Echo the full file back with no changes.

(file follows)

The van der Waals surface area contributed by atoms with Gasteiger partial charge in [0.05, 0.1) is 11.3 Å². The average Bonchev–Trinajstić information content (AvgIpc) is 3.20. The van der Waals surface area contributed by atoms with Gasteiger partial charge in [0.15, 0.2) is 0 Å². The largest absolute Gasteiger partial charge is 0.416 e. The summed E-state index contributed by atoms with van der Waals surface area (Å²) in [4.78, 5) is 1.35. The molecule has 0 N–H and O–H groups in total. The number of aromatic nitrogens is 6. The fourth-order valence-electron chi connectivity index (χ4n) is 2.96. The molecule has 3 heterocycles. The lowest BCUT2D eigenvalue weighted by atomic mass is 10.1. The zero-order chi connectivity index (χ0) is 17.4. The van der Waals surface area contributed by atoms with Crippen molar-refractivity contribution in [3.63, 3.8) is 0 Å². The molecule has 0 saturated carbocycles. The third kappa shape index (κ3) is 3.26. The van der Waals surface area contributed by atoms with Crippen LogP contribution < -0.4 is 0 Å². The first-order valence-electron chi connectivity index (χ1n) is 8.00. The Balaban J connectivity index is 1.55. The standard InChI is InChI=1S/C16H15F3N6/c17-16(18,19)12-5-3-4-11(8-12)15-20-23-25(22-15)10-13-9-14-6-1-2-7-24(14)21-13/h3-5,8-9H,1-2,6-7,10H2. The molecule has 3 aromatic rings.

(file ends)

The van der Waals surface area contributed by atoms with Gasteiger partial charge in [0.05, 0.1) is 11.3 Å². The average Bonchev–Trinajstić information content (AvgIpc) is 3.20. The van der Waals surface area contributed by atoms with Gasteiger partial charge in [0.15, 0.2) is 0 Å². The largest absolute Gasteiger partial charge is 0.416 e. The summed E-state index contributed by atoms with van der Waals surface area (Å²) in [4.78, 5) is 1.35. The molecule has 0 N–H and O–H groups in total. The number of aromatic nitrogens is 6. The fourth-order valence-electron chi connectivity index (χ4n) is 2.96. The molecule has 3 heterocycles. The lowest BCUT2D eigenvalue weighted by atomic mass is 10.1. The zero-order chi connectivity index (χ0) is 17.4. The van der Waals surface area contributed by atoms with Crippen molar-refractivity contribution in [3.63, 3.8) is 0 Å². The molecule has 0 saturated carbocycles. The third kappa shape index (κ3) is 3.26. The van der Waals surface area contributed by atoms with Crippen LogP contribution < -0.4 is 0 Å². The first-order valence-electron chi connectivity index (χ1n) is 8.00. The Balaban J connectivity index is 1.55. The standard InChI is InChI=1S/C16H15F3N6/c17-16(18,19)12-5-3-4-11(8-12)15-20-23-25(22-15)10-13-9-14-6-1-2-7-24(14)21-13/h3-5,8-9H,1-2,6-7,10H2. The molecule has 3 aromatic rings.